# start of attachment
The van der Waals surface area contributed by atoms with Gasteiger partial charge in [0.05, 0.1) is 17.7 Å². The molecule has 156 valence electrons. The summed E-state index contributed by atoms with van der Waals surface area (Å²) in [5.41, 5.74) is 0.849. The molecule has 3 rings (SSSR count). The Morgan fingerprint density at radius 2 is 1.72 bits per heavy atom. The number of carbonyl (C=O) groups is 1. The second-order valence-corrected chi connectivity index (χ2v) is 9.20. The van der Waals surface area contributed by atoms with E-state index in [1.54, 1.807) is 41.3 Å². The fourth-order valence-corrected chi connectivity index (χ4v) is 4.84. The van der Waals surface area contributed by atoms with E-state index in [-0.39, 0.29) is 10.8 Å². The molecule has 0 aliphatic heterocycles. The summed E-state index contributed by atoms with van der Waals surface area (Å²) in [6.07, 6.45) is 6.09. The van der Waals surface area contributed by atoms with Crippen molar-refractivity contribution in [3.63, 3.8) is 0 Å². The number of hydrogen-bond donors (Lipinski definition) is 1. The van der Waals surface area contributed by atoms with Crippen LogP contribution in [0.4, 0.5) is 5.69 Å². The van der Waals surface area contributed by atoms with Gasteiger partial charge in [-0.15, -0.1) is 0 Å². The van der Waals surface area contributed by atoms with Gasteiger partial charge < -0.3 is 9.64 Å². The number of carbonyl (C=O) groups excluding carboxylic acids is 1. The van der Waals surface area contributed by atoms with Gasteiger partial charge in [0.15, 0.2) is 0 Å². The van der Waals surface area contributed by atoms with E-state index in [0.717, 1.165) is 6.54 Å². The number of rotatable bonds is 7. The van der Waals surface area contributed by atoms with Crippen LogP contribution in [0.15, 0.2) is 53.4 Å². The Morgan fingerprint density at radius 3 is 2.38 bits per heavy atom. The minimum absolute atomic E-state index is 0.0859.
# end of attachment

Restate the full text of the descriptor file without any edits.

The van der Waals surface area contributed by atoms with Gasteiger partial charge in [0.05, 0.1) is 17.7 Å². The molecule has 156 valence electrons. The summed E-state index contributed by atoms with van der Waals surface area (Å²) in [5.41, 5.74) is 0.849. The molecule has 3 rings (SSSR count). The Morgan fingerprint density at radius 2 is 1.72 bits per heavy atom. The number of carbonyl (C=O) groups is 1. The second-order valence-corrected chi connectivity index (χ2v) is 9.20. The van der Waals surface area contributed by atoms with E-state index in [1.54, 1.807) is 41.3 Å². The fourth-order valence-corrected chi connectivity index (χ4v) is 4.84. The van der Waals surface area contributed by atoms with E-state index in [-0.39, 0.29) is 10.8 Å². The molecule has 0 aliphatic heterocycles. The summed E-state index contributed by atoms with van der Waals surface area (Å²) in [6.07, 6.45) is 6.09. The van der Waals surface area contributed by atoms with Crippen molar-refractivity contribution in [3.63, 3.8) is 0 Å². The number of hydrogen-bond donors (Lipinski definition) is 1. The van der Waals surface area contributed by atoms with Crippen LogP contribution in [0.4, 0.5) is 5.69 Å². The van der Waals surface area contributed by atoms with Gasteiger partial charge in [-0.15, -0.1) is 0 Å². The van der Waals surface area contributed by atoms with Gasteiger partial charge < -0.3 is 9.64 Å². The number of carbonyl (C=O) groups excluding carboxylic acids is 1. The van der Waals surface area contributed by atoms with Gasteiger partial charge in [0.15, 0.2) is 0 Å². The van der Waals surface area contributed by atoms with E-state index in [0.717, 1.165) is 6.54 Å². The number of rotatable bonds is 7. The van der Waals surface area contributed by atoms with Crippen LogP contribution in [0.15, 0.2) is 53.4 Å². The Morgan fingerprint density at radius 3 is 2.38 bits per heavy atom. The minimum absolute atomic E-state index is 0.0859.